Fri, April 09, 2010
Sports > Tennis & Golf > Woods back to golf at Masters

Humble Woods concentrating on winning fans

2010-04-07 06:11:43 GMT2010-04-07 14:11:43 (Beijing Time)

Tiger Woods of the US signs autographs for fans after his practice round for the 2010 Masters golf tournament at the Augusta National Golf Club in Augusta, Georgia, April 6, 2010. [Agencies]

AUGUSTA, Georgia - An outwardly remorseful Tiger Woods set his sights on winning back fans before a fifth green jacket as he faced a suspicious media and a sceptical public in his Augusta comeback on Monday.

Four-time Masters champion Woods was back in familiar surroundings but unfamiliar territory as he played his first public golf since his precipitous fall from grace at the end of last year amid tawdry revelations about extra-marital affairs.

After hiding for almost five months. it was an agonizing day for the fiercely private Woods, forced to face the golf fans he had betrayed during an early morning practice round before being grilled by the world's media about his philandering.

Having shed little light on the dark double life that had transformed him from a global sporting icon to late-night television punch-line, Woods's news conference attracted a standing-room only crowd and worldwide television audience anxious for answers.

Such was the immense interest in Woods's appearance that access was tightly controlled, spots inside the 207-seat theater were limited to those with tickets that were double and triple checked at the door.

As the auditorium filled, the buzz continued to grow before falling dead silent as a smiling Woods appeared at the back entrance and made his way to the podium, stopping briefly to shake hands and receive a big hug from Ron Townsend, Augusta National's first and only black member.

Betrays nerves

Woods claimed he was less nervous confronting the media than the massive galleries earlier that day but his nerves betrayed him when he mistakenly called playing partner Fred Couples 'Craig' during his opening remarks.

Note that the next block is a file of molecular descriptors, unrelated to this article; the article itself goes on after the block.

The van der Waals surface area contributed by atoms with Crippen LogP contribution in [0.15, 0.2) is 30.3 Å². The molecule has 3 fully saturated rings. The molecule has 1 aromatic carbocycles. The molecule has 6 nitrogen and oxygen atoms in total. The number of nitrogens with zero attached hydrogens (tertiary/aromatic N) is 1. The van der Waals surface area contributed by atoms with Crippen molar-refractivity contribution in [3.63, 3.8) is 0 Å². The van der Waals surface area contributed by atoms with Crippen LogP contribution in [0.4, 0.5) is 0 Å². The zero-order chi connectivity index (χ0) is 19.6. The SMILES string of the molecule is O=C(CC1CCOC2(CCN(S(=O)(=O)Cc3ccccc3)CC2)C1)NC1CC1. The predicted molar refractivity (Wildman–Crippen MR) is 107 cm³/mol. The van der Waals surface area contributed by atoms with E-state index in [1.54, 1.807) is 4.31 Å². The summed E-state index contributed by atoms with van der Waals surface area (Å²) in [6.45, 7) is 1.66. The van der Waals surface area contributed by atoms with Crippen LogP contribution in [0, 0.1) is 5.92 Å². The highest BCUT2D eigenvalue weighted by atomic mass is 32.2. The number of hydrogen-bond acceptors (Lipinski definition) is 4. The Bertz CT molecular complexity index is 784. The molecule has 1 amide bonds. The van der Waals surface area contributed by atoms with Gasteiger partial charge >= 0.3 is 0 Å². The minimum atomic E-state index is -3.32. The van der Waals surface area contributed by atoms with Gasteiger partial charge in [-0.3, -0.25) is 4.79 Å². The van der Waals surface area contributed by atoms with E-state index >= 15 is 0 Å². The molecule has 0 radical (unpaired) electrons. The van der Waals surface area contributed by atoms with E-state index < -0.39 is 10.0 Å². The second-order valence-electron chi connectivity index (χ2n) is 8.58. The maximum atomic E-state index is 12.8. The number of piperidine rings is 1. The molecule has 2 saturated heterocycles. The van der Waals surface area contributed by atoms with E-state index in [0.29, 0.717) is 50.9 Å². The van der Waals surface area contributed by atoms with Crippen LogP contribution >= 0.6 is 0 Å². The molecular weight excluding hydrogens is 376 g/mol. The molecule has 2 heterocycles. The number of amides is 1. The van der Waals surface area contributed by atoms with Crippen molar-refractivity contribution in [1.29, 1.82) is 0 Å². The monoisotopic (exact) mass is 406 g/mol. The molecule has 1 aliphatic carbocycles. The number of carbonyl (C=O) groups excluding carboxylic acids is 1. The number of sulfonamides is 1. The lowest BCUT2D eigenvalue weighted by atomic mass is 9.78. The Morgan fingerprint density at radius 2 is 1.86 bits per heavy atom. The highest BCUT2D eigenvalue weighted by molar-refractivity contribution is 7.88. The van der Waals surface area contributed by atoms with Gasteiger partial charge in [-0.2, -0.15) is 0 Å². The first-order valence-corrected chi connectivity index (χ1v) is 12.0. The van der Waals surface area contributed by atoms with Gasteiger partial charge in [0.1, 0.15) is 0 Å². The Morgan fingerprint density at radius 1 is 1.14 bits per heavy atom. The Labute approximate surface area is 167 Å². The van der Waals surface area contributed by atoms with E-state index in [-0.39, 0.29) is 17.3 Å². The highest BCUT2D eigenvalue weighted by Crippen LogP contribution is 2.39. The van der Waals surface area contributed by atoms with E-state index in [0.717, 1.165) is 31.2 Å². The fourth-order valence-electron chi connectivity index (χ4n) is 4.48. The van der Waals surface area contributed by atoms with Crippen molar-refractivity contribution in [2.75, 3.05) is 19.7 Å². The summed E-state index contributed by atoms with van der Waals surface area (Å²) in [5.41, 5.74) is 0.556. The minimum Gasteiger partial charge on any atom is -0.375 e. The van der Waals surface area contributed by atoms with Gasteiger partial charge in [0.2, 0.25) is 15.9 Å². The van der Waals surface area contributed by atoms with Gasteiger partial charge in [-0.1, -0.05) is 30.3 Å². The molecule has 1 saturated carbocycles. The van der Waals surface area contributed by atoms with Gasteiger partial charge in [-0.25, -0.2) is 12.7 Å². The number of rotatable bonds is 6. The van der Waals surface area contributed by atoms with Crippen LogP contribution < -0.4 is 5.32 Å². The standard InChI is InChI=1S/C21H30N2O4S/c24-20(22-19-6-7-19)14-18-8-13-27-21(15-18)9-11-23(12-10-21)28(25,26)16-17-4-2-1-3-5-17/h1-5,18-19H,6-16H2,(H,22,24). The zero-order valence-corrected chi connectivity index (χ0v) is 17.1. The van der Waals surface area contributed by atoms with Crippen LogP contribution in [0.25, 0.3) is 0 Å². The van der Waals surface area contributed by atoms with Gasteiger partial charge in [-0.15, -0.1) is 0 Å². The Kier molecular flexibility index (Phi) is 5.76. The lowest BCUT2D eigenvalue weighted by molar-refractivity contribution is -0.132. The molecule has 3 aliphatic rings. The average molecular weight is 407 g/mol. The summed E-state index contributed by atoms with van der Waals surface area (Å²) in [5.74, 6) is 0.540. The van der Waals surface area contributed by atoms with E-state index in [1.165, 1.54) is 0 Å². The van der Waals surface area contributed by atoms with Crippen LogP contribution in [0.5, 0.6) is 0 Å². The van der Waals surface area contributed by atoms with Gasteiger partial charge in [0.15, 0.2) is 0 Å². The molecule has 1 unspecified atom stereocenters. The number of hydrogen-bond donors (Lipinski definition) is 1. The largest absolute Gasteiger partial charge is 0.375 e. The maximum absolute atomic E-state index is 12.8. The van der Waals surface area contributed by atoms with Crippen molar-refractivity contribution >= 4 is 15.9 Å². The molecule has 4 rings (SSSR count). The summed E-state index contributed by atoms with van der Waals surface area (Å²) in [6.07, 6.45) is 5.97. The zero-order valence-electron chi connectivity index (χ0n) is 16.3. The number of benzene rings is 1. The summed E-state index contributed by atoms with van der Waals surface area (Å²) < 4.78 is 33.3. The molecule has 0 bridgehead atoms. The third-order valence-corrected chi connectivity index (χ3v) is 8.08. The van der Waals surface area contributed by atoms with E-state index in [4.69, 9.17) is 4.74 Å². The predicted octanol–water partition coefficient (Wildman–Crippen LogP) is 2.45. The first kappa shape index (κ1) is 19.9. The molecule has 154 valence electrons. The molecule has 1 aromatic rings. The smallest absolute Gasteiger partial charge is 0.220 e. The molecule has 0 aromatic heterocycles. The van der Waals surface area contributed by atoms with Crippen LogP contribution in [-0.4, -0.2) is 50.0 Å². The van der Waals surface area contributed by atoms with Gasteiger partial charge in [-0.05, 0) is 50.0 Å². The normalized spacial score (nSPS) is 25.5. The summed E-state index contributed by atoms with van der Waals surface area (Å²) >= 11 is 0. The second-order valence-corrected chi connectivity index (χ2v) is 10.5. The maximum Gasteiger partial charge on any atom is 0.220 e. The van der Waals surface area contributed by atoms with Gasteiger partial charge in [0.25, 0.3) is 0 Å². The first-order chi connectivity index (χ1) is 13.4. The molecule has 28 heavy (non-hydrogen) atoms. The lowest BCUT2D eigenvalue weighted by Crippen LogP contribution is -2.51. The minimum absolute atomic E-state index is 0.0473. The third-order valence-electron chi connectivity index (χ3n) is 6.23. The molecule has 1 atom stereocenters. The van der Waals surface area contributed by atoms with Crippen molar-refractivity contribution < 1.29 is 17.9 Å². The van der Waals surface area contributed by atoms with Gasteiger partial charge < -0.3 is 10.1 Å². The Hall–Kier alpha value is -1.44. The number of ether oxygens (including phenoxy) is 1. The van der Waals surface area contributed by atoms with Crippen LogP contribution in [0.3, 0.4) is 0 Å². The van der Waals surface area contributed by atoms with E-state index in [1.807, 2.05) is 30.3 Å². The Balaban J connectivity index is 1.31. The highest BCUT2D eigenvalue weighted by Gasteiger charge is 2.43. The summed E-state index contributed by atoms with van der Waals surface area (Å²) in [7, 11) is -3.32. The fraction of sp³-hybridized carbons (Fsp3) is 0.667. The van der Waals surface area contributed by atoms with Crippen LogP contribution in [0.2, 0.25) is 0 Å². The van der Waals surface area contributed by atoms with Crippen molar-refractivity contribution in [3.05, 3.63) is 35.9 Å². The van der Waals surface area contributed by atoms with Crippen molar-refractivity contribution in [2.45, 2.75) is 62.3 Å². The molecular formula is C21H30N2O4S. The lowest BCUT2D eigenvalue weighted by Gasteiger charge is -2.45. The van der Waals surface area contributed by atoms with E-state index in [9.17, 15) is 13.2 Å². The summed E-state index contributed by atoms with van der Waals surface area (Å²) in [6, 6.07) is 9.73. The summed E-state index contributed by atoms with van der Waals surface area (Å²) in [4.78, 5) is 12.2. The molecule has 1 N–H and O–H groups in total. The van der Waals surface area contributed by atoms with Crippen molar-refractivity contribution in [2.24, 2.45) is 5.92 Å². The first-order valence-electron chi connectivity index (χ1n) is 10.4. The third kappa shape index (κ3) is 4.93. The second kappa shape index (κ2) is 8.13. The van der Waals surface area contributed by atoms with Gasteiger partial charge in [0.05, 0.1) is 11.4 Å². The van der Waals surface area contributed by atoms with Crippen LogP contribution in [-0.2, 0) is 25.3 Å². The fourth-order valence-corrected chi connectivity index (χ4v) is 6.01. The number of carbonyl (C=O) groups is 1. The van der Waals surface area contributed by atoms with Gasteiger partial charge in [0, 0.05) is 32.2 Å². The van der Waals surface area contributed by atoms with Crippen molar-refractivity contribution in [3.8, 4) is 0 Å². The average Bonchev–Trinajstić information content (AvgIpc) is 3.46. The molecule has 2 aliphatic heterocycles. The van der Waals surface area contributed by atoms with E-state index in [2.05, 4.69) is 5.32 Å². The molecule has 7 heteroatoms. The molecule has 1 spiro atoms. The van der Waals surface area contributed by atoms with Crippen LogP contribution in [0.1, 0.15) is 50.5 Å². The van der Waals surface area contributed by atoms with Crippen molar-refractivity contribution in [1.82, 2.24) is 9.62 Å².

But for an athlete who has often given the impression he would rather undergo root canal treatment than answer media questions, Woods found strange comfort being back in the Augusta press-room where many of the faces in the crowd were familiar ones, not the faceless and veracious tabloid media which has relentlessly hounded him.

"I know a lot of my friends are in here, and I haven't seen them, I haven't talked to them, but I've read their articles and, of course, they have been critical of me," said Woods, who acknowledged some reporters by first names. "They should, because what I did was wrong.

"But then again, I know a lot of them, I know a lot of you in here are my friends and will always be my friends."

During the riveting 35-minute cross-examination a contrite but composed Woods fielded a wide range of questions, politely refusing to answer some and deftly sidestepping others.

The 14-times major winner discussed undergoing 45 days of treatment in a rehabilitation center but refused to reveal for what addiction.

He admitted to receiving treatment for injuries from a Canadian doctor under investigation for smuggling performance-enhancing drugs but insisted he had never taken illegal drugs.

The 34-year-old American confirmed he had used prescription painkillers while recovering from knee surgery and an Achilles tendon problem but he was never addicted to them.

Repeated apologies

Some subjects remained off limits.

Woods revealed his Swedish wife, Elin, would not be making a Masters appearance but provided few other details about the state of their marriage or the bizarre late-night car accident outside his own home in Florida on Nov 27.

For most of the 35 minutes, however, Woods repeatedly apologized to those he had hurt, particularly his family and fellow golfers.

One of the sporting world's most competitive figures, Woods conceded he had come to Augusta believing he can win a fifth green jacket but that championships were no longer the driving force in his life.

"It puts it in perspective; it's that it's not about championships," said Woods. "It's about how you live your life.

"I had not done that the right way for a while and I needed to change that. Going forward, I need to be a better man.

"I'm trying as hard as I possibly can each and every day to get my life better and better and stronger and if I win championships along the way, so be it."

Despite Woods's mea culpa, the scandal that has swirled around him continues to pick up steam with new allegations of infidelity and gambling.

An unflattering article in Vanity Fair has thrown more fuel on the fire while one of Woods's alleged mistresses, porn actress Joslyn James, followed up his media conference with one of her own in New York demanding an apology before heading towards Augusta to appear at a strip club.

James, who says she had a three-year affair with Woods and last saw him in October, watched the golfer's news conference with her lawyer, celebrity attorney Gloria Allred, in a room full of reporters in New York.

"He's still a big, fat liar," said James, who shook her head and raised her eyebrows as she watched Woods take questions. "We all deserve an apology, those of us that were hurt throughout all this."


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